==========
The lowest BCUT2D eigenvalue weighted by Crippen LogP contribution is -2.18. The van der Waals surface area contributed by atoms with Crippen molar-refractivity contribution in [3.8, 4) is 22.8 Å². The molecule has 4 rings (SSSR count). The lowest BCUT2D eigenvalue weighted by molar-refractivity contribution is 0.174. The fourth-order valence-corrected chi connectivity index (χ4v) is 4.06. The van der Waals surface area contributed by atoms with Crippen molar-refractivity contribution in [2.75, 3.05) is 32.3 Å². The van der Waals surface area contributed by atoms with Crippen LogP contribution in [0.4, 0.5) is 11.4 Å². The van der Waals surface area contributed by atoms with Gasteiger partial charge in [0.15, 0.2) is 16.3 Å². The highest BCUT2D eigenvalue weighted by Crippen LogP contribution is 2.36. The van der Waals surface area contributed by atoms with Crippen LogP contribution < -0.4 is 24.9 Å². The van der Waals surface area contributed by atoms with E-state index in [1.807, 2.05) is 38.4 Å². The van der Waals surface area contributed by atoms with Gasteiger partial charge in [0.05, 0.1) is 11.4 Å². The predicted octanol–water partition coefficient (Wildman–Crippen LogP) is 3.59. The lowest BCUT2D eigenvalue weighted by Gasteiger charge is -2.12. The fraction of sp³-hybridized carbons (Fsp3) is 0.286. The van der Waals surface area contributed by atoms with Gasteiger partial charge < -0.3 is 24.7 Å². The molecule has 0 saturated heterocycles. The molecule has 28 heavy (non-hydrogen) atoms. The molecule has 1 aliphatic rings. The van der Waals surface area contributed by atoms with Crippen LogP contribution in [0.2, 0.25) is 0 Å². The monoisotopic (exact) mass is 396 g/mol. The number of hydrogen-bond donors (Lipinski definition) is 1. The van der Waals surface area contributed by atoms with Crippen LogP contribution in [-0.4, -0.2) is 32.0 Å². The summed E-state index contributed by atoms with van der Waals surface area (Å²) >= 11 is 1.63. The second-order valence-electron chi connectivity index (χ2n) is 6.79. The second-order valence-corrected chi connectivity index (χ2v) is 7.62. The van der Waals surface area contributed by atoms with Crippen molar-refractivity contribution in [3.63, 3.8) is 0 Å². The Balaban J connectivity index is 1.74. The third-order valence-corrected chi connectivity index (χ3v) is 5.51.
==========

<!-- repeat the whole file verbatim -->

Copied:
The lowest BCUT2D eigenvalue weighted by Crippen LogP contribution is -2.18. The van der Waals surface area contributed by atoms with Crippen molar-refractivity contribution in [3.8, 4) is 22.8 Å². The molecule has 4 rings (SSSR count). The lowest BCUT2D eigenvalue weighted by molar-refractivity contribution is 0.174. The fourth-order valence-corrected chi connectivity index (χ4v) is 4.06. The van der Waals surface area contributed by atoms with Crippen molar-refractivity contribution in [2.75, 3.05) is 32.3 Å². The van der Waals surface area contributed by atoms with Crippen LogP contribution in [0.4, 0.5) is 11.4 Å². The van der Waals surface area contributed by atoms with Gasteiger partial charge in [0.15, 0.2) is 16.3 Å². The highest BCUT2D eigenvalue weighted by Crippen LogP contribution is 2.36. The van der Waals surface area contributed by atoms with Crippen LogP contribution < -0.4 is 24.9 Å². The van der Waals surface area contributed by atoms with E-state index in [1.807, 2.05) is 38.4 Å². The van der Waals surface area contributed by atoms with Gasteiger partial charge in [0.05, 0.1) is 11.4 Å². The predicted octanol–water partition coefficient (Wildman–Crippen LogP) is 3.59. The lowest BCUT2D eigenvalue weighted by Gasteiger charge is -2.12. The fraction of sp³-hybridized carbons (Fsp3) is 0.286. The van der Waals surface area contributed by atoms with Gasteiger partial charge < -0.3 is 24.7 Å². The molecule has 0 saturated heterocycles. The molecule has 28 heavy (non-hydrogen) atoms. The molecule has 1 aliphatic rings. The van der Waals surface area contributed by atoms with Crippen LogP contribution in [0.2, 0.25) is 0 Å². The monoisotopic (exact) mass is 396 g/mol. The number of hydrogen-bond donors (Lipinski definition) is 1. The van der Waals surface area contributed by atoms with Crippen LogP contribution in [-0.4, -0.2) is 32.0 Å². The summed E-state index contributed by atoms with van der Waals surface area (Å²) >= 11 is 1.63. The second-order valence-electron chi connectivity index (χ2n) is 6.79. The second-order valence-corrected chi connectivity index (χ2v) is 7.62. The van der Waals surface area contributed by atoms with Crippen molar-refractivity contribution in [3.63, 3.8) is 0 Å². The Balaban J connectivity index is 1.74. The third-order valence-corrected chi connectivity index (χ3v) is 5.51.